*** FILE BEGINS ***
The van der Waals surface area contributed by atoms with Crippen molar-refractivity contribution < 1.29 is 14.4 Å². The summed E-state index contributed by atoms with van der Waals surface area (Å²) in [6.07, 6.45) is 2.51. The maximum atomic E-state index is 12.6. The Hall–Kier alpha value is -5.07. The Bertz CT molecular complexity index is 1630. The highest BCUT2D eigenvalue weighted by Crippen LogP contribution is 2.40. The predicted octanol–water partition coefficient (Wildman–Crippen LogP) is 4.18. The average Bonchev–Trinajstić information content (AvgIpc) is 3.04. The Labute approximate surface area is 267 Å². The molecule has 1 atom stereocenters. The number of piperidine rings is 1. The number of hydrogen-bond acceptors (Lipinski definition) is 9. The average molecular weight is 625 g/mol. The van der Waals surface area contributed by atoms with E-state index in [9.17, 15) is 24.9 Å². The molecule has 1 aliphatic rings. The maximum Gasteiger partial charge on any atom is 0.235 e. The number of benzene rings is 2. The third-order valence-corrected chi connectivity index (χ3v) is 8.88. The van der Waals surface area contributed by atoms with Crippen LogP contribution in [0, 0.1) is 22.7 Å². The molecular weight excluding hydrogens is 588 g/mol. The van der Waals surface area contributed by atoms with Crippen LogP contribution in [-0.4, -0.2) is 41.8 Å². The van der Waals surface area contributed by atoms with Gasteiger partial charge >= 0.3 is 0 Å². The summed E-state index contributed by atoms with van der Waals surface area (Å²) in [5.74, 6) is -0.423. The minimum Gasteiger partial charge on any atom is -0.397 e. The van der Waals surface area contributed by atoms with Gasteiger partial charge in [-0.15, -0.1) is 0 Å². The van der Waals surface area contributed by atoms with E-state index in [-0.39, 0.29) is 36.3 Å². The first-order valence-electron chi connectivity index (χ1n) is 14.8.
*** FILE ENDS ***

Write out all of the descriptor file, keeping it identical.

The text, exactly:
The van der Waals surface area contributed by atoms with Crippen molar-refractivity contribution < 1.29 is 14.4 Å². The summed E-state index contributed by atoms with van der Waals surface area (Å²) in [6.07, 6.45) is 2.51. The maximum atomic E-state index is 12.6. The Hall–Kier alpha value is -5.07. The Bertz CT molecular complexity index is 1630. The highest BCUT2D eigenvalue weighted by Crippen LogP contribution is 2.40. The predicted octanol–water partition coefficient (Wildman–Crippen LogP) is 4.18. The average Bonchev–Trinajstić information content (AvgIpc) is 3.04. The Labute approximate surface area is 267 Å². The molecule has 1 atom stereocenters. The number of piperidine rings is 1. The number of hydrogen-bond acceptors (Lipinski definition) is 9. The average molecular weight is 625 g/mol. The van der Waals surface area contributed by atoms with E-state index in [9.17, 15) is 24.9 Å². The molecule has 1 aliphatic rings. The maximum Gasteiger partial charge on any atom is 0.235 e. The number of benzene rings is 2. The third-order valence-corrected chi connectivity index (χ3v) is 8.88. The van der Waals surface area contributed by atoms with Crippen LogP contribution in [0, 0.1) is 22.7 Å². The molecular weight excluding hydrogens is 588 g/mol. The van der Waals surface area contributed by atoms with Crippen LogP contribution in [-0.4, -0.2) is 41.8 Å². The van der Waals surface area contributed by atoms with Gasteiger partial charge >= 0.3 is 0 Å². The summed E-state index contributed by atoms with van der Waals surface area (Å²) in [5.74, 6) is -0.423. The minimum Gasteiger partial charge on any atom is -0.397 e. The van der Waals surface area contributed by atoms with Gasteiger partial charge in [-0.15, -0.1) is 0 Å². The van der Waals surface area contributed by atoms with E-state index in [-0.39, 0.29) is 36.3 Å². The first-order valence-electron chi connectivity index (χ1n) is 14.8.